Stabilization of β-catenin, through inhibition of glycogen synthase kinase 3 (GSK3) activity, in conjunction with inhibition of mitogen-activated protein kinase kinase 1/2 (MEK) promotes self-renewal of naïve-type mouse embryonic stem cells (ESC). In developmentally more advanced, primed-type, epiblast stem cells, however, β-catenin activity induces differentiation. We investigated the response of rat ESCs to β-catenin signaling and found that when maintained on feeder-support cells in the presence of a MEK inhibitor alone (1i culture), the derivation efficiency, growth, karyotypic stability, transcriptional profile, and differentiation potential of rat ESC cultures was similar to that of cell lines established using both MEK and GSK3 inhibitors (2i culture). Equivalent mouse ESCs, by comparison, differentiated in identical 1i conditions, consistent with insufficient β-catenin activity. This interspecies difference in reliance on GSK3 inhibition corresponded with higher overall levels of β-catenin activity in rat ESCs. Indeed, rat ESCs displayed widespread expression of the mesendoderm-associated β-catenin targets, Brachyury and Cdx2 in 2i medium, and overt differentiation upon further increases in β-catenin activity. In contrast, mouse ESCs were resistant to differentiation at similarly elevated doses of GSK3 inhibitor. Interestingly, without feeder support, moderate levels of GSK3 inhibition were necessary to support effective growth of rat ESC, confirming the conserved role for β-catenin in ESC self-renewal. This work identifies β-catenin signaling as a molecular rheostat in rat ESC, regulating self-renewal in a dose-dependent manner, and highlights the potential importance of controlling flux in this signaling pathway to achieve effective stabilization of naïve pluripotency.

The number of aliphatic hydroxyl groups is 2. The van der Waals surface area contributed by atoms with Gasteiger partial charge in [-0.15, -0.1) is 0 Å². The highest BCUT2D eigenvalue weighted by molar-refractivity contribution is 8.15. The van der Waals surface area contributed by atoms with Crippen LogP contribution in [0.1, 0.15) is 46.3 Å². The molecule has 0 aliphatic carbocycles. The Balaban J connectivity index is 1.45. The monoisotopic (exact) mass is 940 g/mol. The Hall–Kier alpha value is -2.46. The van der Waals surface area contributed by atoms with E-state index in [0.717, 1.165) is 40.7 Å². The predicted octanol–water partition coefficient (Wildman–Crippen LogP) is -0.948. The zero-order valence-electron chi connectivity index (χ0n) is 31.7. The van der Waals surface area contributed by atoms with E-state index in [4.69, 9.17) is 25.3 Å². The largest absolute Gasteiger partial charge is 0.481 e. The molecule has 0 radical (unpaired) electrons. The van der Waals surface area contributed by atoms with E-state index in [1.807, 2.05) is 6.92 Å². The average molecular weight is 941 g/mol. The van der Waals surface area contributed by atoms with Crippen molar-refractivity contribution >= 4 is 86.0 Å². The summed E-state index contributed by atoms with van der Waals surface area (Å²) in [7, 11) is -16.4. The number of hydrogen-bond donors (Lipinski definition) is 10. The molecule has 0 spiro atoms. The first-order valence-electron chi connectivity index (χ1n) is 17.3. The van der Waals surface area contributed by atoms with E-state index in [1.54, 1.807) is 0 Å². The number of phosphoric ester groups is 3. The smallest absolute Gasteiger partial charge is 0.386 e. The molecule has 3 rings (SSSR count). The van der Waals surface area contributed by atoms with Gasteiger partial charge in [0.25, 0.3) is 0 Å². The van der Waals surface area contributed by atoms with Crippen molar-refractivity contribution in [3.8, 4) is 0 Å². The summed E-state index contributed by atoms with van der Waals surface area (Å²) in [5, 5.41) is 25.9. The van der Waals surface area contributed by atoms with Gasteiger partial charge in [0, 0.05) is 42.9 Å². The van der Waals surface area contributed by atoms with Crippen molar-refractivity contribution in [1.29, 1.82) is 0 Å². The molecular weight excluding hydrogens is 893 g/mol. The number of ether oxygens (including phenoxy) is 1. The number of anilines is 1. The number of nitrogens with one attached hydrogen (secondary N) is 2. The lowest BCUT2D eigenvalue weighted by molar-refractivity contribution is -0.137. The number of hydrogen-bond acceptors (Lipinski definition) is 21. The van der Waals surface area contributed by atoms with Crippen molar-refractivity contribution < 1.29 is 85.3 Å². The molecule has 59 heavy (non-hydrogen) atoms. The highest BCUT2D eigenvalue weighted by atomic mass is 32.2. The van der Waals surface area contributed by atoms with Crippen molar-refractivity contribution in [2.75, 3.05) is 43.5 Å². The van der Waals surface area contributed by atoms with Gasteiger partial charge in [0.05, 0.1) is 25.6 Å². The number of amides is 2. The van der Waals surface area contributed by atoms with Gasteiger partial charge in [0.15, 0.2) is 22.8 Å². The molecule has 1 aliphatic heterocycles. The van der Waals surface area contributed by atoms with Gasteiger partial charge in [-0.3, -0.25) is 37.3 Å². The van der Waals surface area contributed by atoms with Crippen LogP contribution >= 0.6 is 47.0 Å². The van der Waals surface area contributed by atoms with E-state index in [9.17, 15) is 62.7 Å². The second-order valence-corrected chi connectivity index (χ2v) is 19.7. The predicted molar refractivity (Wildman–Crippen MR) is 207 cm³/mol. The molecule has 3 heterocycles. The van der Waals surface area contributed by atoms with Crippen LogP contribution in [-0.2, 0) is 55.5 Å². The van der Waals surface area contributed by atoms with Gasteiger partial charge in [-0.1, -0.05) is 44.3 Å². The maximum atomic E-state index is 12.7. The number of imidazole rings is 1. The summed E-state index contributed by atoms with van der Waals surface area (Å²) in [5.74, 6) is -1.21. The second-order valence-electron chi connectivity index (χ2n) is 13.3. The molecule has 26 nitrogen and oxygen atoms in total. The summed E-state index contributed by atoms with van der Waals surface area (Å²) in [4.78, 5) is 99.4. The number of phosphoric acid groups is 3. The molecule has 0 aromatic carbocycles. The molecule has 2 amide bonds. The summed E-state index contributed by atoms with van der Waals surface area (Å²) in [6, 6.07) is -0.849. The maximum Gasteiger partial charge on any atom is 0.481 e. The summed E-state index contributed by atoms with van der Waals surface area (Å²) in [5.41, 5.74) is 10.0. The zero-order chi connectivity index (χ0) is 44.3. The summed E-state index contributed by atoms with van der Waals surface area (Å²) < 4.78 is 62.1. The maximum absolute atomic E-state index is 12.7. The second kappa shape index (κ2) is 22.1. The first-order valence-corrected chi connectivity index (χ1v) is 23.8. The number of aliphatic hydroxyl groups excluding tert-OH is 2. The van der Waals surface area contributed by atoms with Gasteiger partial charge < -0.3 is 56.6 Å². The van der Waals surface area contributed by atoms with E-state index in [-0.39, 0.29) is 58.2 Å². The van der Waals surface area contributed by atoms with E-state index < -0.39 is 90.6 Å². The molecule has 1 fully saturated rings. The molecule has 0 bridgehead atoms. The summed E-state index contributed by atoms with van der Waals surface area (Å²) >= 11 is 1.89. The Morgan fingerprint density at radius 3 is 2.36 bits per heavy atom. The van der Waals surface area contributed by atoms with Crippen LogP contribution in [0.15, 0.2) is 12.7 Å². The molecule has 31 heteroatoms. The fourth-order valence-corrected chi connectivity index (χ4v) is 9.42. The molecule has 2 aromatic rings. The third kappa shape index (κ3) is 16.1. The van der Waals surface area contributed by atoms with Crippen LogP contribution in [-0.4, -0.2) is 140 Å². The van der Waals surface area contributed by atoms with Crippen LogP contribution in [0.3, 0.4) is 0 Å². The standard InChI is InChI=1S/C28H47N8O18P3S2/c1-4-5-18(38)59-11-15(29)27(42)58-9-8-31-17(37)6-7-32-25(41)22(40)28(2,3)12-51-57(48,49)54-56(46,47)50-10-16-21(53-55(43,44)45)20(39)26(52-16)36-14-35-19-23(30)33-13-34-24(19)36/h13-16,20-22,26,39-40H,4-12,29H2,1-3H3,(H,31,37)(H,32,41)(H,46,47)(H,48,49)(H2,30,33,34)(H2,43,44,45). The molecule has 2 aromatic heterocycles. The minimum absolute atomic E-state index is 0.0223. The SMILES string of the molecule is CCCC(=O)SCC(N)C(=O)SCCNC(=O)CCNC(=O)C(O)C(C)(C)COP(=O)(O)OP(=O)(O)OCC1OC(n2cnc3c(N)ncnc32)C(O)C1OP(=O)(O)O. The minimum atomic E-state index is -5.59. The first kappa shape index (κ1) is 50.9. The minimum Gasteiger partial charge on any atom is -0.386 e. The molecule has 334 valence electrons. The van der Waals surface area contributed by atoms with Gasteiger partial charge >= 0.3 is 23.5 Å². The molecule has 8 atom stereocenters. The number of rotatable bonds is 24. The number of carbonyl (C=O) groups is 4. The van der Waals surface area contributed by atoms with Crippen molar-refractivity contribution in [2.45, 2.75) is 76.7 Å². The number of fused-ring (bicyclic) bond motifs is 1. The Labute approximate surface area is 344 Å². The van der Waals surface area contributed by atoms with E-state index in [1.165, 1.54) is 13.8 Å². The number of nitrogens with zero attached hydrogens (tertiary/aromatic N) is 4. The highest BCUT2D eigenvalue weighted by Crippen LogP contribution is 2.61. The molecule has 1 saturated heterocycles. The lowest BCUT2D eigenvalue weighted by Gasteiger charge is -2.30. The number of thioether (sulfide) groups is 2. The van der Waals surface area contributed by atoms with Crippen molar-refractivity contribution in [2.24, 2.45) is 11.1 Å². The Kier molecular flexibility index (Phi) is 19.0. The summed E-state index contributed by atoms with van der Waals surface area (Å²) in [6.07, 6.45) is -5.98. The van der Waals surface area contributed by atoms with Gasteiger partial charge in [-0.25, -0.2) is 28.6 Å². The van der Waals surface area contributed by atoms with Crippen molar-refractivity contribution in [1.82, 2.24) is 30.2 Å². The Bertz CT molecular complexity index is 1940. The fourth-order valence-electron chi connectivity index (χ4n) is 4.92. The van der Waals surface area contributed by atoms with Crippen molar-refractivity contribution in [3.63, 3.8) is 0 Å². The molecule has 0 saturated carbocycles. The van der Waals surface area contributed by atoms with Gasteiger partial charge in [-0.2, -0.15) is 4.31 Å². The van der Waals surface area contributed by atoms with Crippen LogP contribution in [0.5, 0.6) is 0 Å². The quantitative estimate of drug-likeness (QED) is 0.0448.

Keywords: Developmental biology; Differentiation; Embryonic stem cells; Pluripotent stem cells; Self-renewal; Signal transduction.
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